An Oriole all the way
By Ray Frager
Mike Mussina won't get to decide whether his cap on a Hall of Fame plaque features a bird or the "NY" logo that can make Baltimore fans want to flip the bird. That call is up to the poohbahs of Cooperstown.
But listen up, you guys, it should be an Oriole.
Mike Mussina became Mike Mussina in Baltimore. Let's run some numbers: He spent 10 of his 18 major league seasons here. He recorded 147 of his 270 victories and 1,535 of his 2,813 strikeouts as an Oriole. All but eight of his 23 career shutouts came in orange and black. His five All-Star selections were as an Oriole.
Despite what Maese says - and my argument certainly is strengthened merely by the fact I disagree with him - his best seasons were probably 1994 and 1995 with the Orioles, years in which he likely would have won 20 games if not for schedules that were shortened by baseball's labor woes.
Yes, Mussina got to more postseasons and the World Series in New York, but his signature playoff performance came for the Orioles in 1997 - four games, 29 innings, four earned runs, 41 strikeouts.
Some fans might never forgive Mussina for spurning the Orioles for the bigger stage and bigger bucks of New York - though others would hold that the club blew its chance to keep him - but no one can deny he was a terrific pitcher in Baltimore.
Mussina's induction likely won't inspire bus caravans from Maryland to upstate New York, but given how long it might be before another Oriole enters Cooperstown, Baltimore fans should get to enjoy the enshrinement of the team's ace of the 1990s.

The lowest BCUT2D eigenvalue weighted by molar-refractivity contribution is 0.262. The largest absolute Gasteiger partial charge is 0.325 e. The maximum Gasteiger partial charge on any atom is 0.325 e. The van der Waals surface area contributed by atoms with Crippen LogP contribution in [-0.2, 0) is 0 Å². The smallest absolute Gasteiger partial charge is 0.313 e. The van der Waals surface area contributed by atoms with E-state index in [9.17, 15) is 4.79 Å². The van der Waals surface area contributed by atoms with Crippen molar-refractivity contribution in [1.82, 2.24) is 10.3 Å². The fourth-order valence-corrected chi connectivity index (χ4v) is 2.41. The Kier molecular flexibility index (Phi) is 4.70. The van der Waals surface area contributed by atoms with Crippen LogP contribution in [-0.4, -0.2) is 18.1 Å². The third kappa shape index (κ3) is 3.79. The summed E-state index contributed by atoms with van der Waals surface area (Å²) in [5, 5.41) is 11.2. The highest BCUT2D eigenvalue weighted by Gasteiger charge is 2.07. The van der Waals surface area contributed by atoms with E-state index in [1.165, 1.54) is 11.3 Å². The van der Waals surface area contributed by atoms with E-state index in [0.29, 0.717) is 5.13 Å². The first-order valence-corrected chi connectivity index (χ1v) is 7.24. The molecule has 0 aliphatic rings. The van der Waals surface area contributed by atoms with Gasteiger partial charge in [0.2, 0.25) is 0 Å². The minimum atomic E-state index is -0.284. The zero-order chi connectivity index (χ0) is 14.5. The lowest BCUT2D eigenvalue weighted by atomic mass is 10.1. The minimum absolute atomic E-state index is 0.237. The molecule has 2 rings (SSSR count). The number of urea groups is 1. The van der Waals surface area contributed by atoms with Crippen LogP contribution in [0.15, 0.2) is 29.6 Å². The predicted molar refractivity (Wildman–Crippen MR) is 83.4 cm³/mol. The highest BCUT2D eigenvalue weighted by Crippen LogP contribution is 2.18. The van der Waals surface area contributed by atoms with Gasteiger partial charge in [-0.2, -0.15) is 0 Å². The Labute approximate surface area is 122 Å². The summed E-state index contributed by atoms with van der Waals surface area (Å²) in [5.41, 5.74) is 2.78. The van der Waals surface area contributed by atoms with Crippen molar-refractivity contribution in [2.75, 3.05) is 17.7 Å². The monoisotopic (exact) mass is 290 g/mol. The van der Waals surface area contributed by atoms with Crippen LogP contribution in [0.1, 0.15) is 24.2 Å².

A pitch for pinstripes
By Rick Maese
Wearing an Orioles uniform, Mike Mussina wrote the rough draft of a Hall of Fame resume. But when he became a Yankee, he spent the next eight seasons polishing that resume, building - and even improving - on what he had done early in his career.
The fact of the matter is, Mussina bolted on Baltimore and found himself pitching in the postseason for seven of the next eight seasons. Playing on the giant New York stage and pitching in October provided him much-needed exposure. (I'll concede his best postseason performance was actually in 1997. However, over the course of 16 playoff starts for the Yankees, he had a 4-1 strikeout-to-walk ratio. His time in pinstripes proved he wasn't merely an April-July pitcher. It also proved he could handle the spotlight, pressure and New York microscope.)
Not only did Mussina's best game come with the Yankees (Sept.2, 2001, against the Boston Red Sox, when he retired the first 26 batters), but so did his best season. Yes, his arm was younger and livelier in Baltimore, but 2008 will stand as Mussina's most impressive year. It was when he couldn't simply rely on natural tools, when he had to dig deep and make difficult adjustments. The result was the only 20-win season of his career. (The last pitcher to call it quits immediately after a 20-win season? Sandy Koufax.)
Mussina was so reliable and so consistent over the years that there isn't much statistical variation between his Orioles years and his time in New York. He is a guy who fell just short of a perfect game. Just short of a World Series. And until last season was just short of a 20-win season. He won't finish just short of Cooperstown. And his time in a Yankees uniform is the reason.Copyright © 2014, The Baltimore Sun